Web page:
As our December focus on vintage skill toys continues, we look at this early 1900s yo-yo from our collection. In 1915, Pedro Flores came to the United States from the Philippines at the age of 16. He worked a variety of odd jobs and ended up working as a bellhop. During his lunch breaks, he began demonstrating a toy that he had played with as a child in the Philippines. He started to sense there might be a market and decided to start a business. The Lucky Collector's Guide to 20th Century Yo-Yos: History & Values quotes Flores as saying " I do not expect to make a million dollars, I just want to be working for myself. I have been working for other people for practically all my life and I don't like it."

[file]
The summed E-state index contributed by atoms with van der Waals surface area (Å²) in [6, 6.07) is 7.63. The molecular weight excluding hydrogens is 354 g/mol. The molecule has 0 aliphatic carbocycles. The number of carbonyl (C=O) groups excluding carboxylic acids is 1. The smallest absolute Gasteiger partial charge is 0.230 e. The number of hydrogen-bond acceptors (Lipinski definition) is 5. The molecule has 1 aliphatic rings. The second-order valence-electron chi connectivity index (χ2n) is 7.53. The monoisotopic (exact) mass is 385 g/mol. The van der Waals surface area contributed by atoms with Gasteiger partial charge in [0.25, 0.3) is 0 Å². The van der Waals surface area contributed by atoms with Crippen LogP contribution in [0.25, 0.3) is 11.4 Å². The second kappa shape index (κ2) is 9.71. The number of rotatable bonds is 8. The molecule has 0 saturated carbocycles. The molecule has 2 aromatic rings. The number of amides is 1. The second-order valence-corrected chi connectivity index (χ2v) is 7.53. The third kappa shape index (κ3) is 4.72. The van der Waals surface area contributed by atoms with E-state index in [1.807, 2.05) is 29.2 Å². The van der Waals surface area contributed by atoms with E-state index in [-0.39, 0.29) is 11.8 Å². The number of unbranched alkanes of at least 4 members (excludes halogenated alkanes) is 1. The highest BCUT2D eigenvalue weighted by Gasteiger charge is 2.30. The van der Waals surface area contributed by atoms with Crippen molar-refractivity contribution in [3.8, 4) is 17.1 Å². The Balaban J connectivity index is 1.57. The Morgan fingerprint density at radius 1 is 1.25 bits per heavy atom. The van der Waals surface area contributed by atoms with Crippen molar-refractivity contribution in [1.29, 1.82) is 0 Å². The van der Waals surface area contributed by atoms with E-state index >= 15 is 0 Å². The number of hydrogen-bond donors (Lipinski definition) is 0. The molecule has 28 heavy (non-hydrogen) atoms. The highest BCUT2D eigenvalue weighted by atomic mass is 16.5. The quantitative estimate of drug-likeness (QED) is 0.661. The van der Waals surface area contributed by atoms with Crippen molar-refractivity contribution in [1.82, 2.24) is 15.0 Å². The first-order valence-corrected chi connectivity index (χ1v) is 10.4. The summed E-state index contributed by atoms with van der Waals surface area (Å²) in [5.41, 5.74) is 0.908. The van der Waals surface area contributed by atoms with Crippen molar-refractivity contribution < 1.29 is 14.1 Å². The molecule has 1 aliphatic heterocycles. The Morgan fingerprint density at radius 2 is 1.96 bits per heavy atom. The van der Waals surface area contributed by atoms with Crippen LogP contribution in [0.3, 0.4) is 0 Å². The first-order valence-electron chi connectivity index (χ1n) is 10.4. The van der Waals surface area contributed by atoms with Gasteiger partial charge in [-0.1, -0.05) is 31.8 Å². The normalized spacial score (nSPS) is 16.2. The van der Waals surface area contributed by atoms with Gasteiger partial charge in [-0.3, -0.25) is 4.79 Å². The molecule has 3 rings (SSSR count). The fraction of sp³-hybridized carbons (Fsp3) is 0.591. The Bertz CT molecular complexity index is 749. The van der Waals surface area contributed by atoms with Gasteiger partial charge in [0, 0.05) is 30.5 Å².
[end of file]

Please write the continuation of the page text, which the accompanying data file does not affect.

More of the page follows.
In 1928, he started the Yo-Yo Manufacturing Company and carved a dozen yo-yos by hand. Within a year, he was able to increase production and create several different versions. The prices ranged from 15 cents to $1.50. For the next few years he grew the business by hosting yo-yo spinning contests in theaters and coining the slogan, If it isn't a Flores, it isn't a yo-yo. In the early 1930s, entrepreneur Donald Duncan learned about the yo-yo and bought Flores' business for $250,000 (during the Depression!) Flores stayed on with Duncan promoting the yo-yo with demonstrations and contests which helped to make the Duncan yo-yo the brand we still see in stores today.
We don't have an exact date for our Flores yo-yo, but we know it was made between 1928-1932.